INNOVATION BUSINESS BRIEFING 2014: The generation gap
With 5G on the horizon, how is investment stepping up in research and development? Are carriers taking an active role, or is the drive coming largely from the vendor community? Guy Matthews reports from the frontiers of cellular innovation.
It is too early for anybody to start getting excited about owning a 5G device. It is not apparent at this stage what such a device might even be capable of. The ITU has yet to reveal in any detail which types of technology will be incorporated into 5G. Standards are non-existent.
There is talk of 5G services launching in 2020, but with so much to be done – and with operators in any case still puzzling over how to monetise LTE – this is a hopeful deadline to say the least. Even the optimists are not expecting widespread adoption until 2025.
That is not to say that R&D work is not underway. In fact, behind the scenes, in labs all over the world, it is raging ahead, based on what little can be surmised of the successor to 4G.
A tentative approach
According to Chris Howarth, managing director of the comms and high-tech division of consultancy Accenture, most of the work so far has been on a shared "community" basis, involving a cross-section of stakeholder types – carriers, service providers, manufacturers, software developers, network performance specialists and governments.
"We're seeing this more than on any of the other 'G' lifecycles" he says. "This could reflect not only the level of uncertainty as to what the next generation of connectivity could bring, but also the cost pressure on carriers and the reality of further investment in building capacity without the guarantee of increased revenue streams."
Howarth points to UK-based examples of shared vendor and carrier investment, such as the 5G Innovation Centre at the University of Surrey and the 5G Working Group within the UK Spectrum Policy Forum: "This is a sensible approach at this stage as it is still not clear what will constitute the next-generation of connectivity, and therefore how a competitive advantage will be gained," he adds.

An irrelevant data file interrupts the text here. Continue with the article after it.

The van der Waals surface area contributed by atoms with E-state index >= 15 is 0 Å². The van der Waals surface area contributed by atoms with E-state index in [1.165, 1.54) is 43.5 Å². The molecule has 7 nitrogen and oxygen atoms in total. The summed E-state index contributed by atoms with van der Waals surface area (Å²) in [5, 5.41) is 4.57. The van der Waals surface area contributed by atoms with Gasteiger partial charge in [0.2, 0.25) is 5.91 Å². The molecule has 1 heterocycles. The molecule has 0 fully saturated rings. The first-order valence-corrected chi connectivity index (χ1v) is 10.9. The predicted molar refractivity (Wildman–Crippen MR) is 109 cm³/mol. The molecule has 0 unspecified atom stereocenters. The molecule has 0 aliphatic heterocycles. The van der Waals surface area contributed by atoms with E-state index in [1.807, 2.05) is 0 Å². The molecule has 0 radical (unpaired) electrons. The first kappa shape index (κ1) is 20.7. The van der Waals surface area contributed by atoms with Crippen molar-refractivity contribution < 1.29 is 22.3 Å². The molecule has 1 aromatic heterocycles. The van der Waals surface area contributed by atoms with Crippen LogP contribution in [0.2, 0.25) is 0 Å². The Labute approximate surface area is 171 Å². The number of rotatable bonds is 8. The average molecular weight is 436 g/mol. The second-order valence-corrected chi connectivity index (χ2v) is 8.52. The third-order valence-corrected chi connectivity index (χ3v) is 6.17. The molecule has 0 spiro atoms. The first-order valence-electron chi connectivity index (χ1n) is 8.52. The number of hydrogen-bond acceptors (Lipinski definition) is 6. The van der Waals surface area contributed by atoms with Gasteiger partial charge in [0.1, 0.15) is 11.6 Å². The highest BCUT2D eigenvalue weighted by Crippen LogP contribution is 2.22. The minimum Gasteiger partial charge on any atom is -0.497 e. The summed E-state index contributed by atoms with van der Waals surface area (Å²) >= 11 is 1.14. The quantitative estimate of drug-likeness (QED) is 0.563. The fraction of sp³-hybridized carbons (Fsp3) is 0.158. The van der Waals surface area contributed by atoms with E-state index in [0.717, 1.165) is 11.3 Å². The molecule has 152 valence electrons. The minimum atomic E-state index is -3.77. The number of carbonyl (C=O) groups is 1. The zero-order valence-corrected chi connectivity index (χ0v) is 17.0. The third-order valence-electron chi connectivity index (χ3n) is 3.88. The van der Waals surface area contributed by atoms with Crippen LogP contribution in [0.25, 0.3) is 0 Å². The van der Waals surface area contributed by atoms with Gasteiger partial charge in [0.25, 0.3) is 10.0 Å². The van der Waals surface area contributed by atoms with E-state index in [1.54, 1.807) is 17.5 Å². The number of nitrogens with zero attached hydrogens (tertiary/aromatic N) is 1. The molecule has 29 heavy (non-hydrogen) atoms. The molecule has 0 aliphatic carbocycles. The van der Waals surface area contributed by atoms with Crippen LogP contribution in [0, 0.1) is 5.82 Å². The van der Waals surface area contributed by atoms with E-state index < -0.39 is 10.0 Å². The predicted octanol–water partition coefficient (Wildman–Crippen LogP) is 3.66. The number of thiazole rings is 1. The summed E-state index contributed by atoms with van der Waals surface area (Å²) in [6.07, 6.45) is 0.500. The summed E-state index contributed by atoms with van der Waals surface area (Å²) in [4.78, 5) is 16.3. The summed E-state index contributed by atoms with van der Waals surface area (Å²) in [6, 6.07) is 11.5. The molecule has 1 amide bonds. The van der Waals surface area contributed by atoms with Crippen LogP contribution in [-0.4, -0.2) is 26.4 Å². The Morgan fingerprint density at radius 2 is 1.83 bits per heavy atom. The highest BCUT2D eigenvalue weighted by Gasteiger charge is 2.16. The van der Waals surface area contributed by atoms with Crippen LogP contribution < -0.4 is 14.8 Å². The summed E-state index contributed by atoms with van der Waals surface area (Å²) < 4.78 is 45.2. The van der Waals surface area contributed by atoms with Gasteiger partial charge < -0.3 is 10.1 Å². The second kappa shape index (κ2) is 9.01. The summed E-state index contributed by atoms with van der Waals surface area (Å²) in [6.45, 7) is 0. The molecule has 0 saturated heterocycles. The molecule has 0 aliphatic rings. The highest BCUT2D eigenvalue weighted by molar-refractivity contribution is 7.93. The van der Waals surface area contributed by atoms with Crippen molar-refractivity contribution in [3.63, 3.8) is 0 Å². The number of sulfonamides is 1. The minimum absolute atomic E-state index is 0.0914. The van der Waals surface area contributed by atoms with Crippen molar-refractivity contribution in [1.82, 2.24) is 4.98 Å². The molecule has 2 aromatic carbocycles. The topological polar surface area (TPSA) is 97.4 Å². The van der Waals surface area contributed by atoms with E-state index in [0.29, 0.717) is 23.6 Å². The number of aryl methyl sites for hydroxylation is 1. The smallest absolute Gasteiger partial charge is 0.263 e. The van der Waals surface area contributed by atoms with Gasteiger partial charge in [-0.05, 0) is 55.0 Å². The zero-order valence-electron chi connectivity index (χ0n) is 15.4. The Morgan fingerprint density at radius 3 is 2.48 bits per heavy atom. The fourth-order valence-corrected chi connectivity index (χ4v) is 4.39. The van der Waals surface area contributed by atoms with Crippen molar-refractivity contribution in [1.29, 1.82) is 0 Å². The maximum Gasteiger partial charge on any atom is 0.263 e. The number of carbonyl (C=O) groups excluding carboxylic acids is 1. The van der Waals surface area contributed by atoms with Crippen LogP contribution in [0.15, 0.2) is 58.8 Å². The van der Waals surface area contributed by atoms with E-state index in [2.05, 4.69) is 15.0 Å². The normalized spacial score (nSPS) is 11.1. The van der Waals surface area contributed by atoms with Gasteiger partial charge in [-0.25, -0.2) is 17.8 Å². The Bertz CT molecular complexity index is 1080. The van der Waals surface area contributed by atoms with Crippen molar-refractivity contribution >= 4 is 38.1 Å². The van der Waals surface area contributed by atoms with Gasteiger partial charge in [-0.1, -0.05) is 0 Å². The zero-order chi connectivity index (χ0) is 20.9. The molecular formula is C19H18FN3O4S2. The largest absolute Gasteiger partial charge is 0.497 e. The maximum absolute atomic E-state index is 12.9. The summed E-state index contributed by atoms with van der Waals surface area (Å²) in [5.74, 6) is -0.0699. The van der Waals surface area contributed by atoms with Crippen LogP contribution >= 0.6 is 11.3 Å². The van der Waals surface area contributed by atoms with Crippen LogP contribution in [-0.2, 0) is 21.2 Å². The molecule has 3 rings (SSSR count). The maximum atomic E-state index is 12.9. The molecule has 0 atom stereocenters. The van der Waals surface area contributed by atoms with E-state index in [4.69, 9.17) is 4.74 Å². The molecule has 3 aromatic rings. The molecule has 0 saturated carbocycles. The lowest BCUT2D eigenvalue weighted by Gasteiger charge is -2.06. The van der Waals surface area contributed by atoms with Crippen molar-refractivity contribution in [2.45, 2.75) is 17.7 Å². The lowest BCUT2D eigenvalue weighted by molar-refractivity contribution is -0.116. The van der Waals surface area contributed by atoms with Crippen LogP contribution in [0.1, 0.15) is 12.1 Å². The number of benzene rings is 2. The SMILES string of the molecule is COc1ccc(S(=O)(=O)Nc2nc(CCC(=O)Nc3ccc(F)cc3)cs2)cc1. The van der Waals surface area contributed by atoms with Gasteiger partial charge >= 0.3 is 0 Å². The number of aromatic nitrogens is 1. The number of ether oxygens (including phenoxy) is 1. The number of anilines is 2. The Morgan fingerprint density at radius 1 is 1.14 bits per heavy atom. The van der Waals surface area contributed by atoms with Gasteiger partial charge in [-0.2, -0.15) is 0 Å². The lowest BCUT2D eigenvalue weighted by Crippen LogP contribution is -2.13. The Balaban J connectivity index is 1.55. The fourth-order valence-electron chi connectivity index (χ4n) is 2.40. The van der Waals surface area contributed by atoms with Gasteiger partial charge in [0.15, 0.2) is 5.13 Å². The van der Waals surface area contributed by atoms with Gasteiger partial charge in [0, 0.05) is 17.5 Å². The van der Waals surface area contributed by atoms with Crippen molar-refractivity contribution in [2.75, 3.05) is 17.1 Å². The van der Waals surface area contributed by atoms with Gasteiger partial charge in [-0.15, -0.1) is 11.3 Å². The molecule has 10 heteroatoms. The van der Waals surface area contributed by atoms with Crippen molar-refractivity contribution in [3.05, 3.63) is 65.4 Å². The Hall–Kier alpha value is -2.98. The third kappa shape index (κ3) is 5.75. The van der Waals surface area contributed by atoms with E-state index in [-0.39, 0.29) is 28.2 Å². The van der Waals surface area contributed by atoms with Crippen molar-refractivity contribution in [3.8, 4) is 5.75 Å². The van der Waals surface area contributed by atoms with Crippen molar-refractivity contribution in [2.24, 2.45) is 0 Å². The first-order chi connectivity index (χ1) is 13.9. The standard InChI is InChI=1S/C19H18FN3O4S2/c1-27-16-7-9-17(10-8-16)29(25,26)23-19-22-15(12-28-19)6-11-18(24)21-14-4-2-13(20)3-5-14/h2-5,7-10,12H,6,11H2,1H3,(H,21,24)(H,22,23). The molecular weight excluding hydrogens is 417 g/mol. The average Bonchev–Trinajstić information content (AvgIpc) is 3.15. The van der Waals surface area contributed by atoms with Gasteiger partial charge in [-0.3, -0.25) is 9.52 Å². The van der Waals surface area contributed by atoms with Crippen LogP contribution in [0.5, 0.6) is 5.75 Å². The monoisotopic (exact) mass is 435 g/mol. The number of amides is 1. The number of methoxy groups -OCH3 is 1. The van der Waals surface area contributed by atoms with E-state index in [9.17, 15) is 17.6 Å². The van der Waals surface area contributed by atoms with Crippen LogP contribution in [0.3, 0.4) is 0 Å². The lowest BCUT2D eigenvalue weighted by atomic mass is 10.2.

He does point out that at this early stage work is more focussed on the technical and standards aspects of 5G than on a business case or on application drivers.
"I think 5G collaboration has got out of the gate a lot quicker than it did with either 3G or 4G," agrees Paul Beaver, products director with wireless equipment testing company Anite. "The last two years have seen an incredible upsurge of interest in 5G, when you think that the target for commercial launch is 2020. This ramping up is not something I've seen before. You need to remember that the R&D challenge we're working on here is tougher than anything that's gone before. 5G is going to be more complex and present trickier problems than 4G."
Another notable feature of today's 5G research is the leading involvement of organisations not traditionally linked with the very early stages of mobile telephony developments.